Fourteen cuts of pork are have new consumer-friendly cut names, many that align with already-famous beef names.
Pork Cut Name Changes
- Pork Loin Chop = Pork Porterhouse Chop
- Pork Rib Chop = Pork Ribeye Chop
- Pork Top Loin Chop = Pork New York Chop
The name changes are the result of extensive consumer research that studied the most effective ways to simplify meat purchasing. Right out of the gate, these new names are expected to help consumers think about pork in a whole new way: like a steak. That means new ways you can merchandise fresh pork in the meat case to sell more, increase margins and offer greater value to your customers.
A key part of the program is the recommendation to update your package labels this way to appeal to shoppers. Fully implementing the program to include that new third line could put extra profit in your pocket.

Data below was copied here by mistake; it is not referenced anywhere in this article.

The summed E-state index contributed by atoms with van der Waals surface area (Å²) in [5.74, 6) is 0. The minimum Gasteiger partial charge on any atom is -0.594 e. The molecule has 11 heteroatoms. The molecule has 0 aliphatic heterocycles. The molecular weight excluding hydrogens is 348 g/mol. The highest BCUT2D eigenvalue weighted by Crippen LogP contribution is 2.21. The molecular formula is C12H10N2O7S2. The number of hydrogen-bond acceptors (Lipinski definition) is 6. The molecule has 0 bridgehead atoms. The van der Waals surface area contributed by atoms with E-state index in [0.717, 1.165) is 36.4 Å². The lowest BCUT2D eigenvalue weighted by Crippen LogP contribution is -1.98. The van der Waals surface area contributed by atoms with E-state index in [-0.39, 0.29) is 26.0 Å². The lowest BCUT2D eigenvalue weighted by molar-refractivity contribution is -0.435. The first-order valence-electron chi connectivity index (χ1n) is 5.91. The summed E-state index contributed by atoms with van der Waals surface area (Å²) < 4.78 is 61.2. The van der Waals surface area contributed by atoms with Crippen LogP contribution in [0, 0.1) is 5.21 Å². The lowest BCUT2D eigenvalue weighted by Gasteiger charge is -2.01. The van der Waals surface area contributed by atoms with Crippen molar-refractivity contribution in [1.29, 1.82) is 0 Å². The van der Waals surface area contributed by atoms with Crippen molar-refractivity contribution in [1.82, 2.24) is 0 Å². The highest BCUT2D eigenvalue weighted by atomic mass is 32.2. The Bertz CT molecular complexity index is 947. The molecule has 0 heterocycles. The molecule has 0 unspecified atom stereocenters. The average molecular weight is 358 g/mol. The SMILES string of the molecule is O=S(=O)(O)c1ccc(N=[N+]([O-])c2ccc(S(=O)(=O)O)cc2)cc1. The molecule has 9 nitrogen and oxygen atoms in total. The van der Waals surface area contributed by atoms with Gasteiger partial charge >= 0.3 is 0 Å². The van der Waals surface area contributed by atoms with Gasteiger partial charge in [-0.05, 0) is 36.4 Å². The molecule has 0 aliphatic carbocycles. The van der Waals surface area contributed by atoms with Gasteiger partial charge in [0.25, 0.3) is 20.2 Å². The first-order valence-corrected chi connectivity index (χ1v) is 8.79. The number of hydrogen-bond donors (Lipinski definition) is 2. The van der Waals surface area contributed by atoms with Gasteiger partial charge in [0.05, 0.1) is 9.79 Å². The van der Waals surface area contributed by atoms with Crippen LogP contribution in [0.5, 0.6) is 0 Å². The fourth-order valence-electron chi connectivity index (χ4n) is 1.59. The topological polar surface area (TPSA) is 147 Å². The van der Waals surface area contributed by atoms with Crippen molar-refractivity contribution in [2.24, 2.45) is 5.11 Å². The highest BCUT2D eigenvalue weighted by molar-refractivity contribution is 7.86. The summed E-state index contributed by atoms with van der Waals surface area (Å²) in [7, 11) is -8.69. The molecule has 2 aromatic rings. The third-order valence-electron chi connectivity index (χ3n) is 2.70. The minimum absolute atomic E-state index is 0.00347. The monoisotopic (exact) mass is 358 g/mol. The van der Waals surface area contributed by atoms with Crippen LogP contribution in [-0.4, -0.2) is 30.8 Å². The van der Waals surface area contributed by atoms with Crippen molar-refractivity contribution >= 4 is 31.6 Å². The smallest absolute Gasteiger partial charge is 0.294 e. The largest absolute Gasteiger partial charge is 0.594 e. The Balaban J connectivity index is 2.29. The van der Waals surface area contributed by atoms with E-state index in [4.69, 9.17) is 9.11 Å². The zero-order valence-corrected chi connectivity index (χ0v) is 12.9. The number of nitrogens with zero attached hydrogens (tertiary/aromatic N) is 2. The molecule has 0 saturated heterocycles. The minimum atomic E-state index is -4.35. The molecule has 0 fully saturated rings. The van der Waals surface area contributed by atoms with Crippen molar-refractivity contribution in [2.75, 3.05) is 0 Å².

63% of consumers surveyed say they will seek out and shop at a store that has this program.
Since the 1970’s, retailers have taken an active role in promoting consumer-friendly nomenclature of fresh meats. The URMIS nomenclature was originally created by the Industry-Wide Cooperative Meat Identification Standards Committee (ICMISC), a nationwide group of retailers, packers, industry partners, government agencies, and trade associations.
Since the inception of URMIS, it has proven to be a positive tool for retailers to use in the fresh meat case. The URMIS nomenclature is linked to U.P.C. numbers, thus allowing the meat department to better utilize their data and maximize opportunities that exist within product mix, merchandising, and promotion.
The meat industry faces many consumer challenges. Research conducted on meat cut nomenclature confirmed consumers are confused, and meat cut terms lack meaning for them. Consumers said they want simplified and shorter names.